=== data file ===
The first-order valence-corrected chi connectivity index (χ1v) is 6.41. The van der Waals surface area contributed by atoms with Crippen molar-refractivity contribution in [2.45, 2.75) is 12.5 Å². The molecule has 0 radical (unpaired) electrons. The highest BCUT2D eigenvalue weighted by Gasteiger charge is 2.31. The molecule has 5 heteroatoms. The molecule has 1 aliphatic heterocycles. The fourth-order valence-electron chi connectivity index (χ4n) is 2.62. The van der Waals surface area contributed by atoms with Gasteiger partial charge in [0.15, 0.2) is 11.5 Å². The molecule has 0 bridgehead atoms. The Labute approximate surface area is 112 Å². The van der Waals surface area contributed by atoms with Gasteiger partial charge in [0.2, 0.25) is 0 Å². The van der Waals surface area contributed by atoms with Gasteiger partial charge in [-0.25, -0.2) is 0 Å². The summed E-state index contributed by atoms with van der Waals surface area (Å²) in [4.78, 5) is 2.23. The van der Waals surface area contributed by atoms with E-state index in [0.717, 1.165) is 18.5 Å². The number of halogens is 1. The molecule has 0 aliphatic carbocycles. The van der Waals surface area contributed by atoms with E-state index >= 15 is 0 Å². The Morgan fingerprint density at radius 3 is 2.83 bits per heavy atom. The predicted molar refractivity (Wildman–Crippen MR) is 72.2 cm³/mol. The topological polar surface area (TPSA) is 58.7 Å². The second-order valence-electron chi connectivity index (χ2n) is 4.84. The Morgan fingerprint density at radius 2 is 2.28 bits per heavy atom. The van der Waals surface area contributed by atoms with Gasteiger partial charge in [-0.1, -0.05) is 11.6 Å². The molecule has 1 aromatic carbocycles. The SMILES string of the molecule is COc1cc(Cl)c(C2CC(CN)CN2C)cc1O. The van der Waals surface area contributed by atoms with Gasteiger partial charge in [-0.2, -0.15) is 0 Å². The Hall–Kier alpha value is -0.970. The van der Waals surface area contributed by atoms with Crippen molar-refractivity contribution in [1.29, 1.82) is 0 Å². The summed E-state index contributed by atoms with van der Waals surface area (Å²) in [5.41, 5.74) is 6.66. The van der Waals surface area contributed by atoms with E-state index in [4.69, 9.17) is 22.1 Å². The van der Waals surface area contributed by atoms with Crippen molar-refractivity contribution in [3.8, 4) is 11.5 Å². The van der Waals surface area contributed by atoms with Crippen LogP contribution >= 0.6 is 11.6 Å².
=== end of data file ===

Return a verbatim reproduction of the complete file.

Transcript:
The first-order valence-corrected chi connectivity index (χ1v) is 6.41. The van der Waals surface area contributed by atoms with Crippen molar-refractivity contribution in [2.45, 2.75) is 12.5 Å². The molecule has 0 radical (unpaired) electrons. The highest BCUT2D eigenvalue weighted by Gasteiger charge is 2.31. The molecule has 5 heteroatoms. The molecule has 1 aliphatic heterocycles. The fourth-order valence-electron chi connectivity index (χ4n) is 2.62. The van der Waals surface area contributed by atoms with Gasteiger partial charge in [0.15, 0.2) is 11.5 Å². The molecule has 0 bridgehead atoms. The Labute approximate surface area is 112 Å². The van der Waals surface area contributed by atoms with Gasteiger partial charge in [0.2, 0.25) is 0 Å². The van der Waals surface area contributed by atoms with Gasteiger partial charge in [-0.25, -0.2) is 0 Å². The summed E-state index contributed by atoms with van der Waals surface area (Å²) in [4.78, 5) is 2.23. The van der Waals surface area contributed by atoms with E-state index in [0.717, 1.165) is 18.5 Å². The number of halogens is 1. The molecule has 0 aliphatic carbocycles. The van der Waals surface area contributed by atoms with E-state index >= 15 is 0 Å². The Morgan fingerprint density at radius 3 is 2.83 bits per heavy atom. The predicted molar refractivity (Wildman–Crippen MR) is 72.2 cm³/mol. The topological polar surface area (TPSA) is 58.7 Å². The second-order valence-electron chi connectivity index (χ2n) is 4.84. The Morgan fingerprint density at radius 2 is 2.28 bits per heavy atom. The van der Waals surface area contributed by atoms with Gasteiger partial charge in [-0.1, -0.05) is 11.6 Å². The molecule has 1 aromatic carbocycles. The SMILES string of the molecule is COc1cc(Cl)c(C2CC(CN)CN2C)cc1O. The van der Waals surface area contributed by atoms with Gasteiger partial charge in [-0.2, -0.15) is 0 Å². The Hall–Kier alpha value is -0.970. The van der Waals surface area contributed by atoms with Crippen molar-refractivity contribution in [1.29, 1.82) is 0 Å². The summed E-state index contributed by atoms with van der Waals surface area (Å²) in [5.41, 5.74) is 6.66. The van der Waals surface area contributed by atoms with E-state index in [4.69, 9.17) is 22.1 Å². The van der Waals surface area contributed by atoms with Crippen molar-refractivity contribution in [3.8, 4) is 11.5 Å². The van der Waals surface area contributed by atoms with Crippen LogP contribution >= 0.6 is 11.6 Å².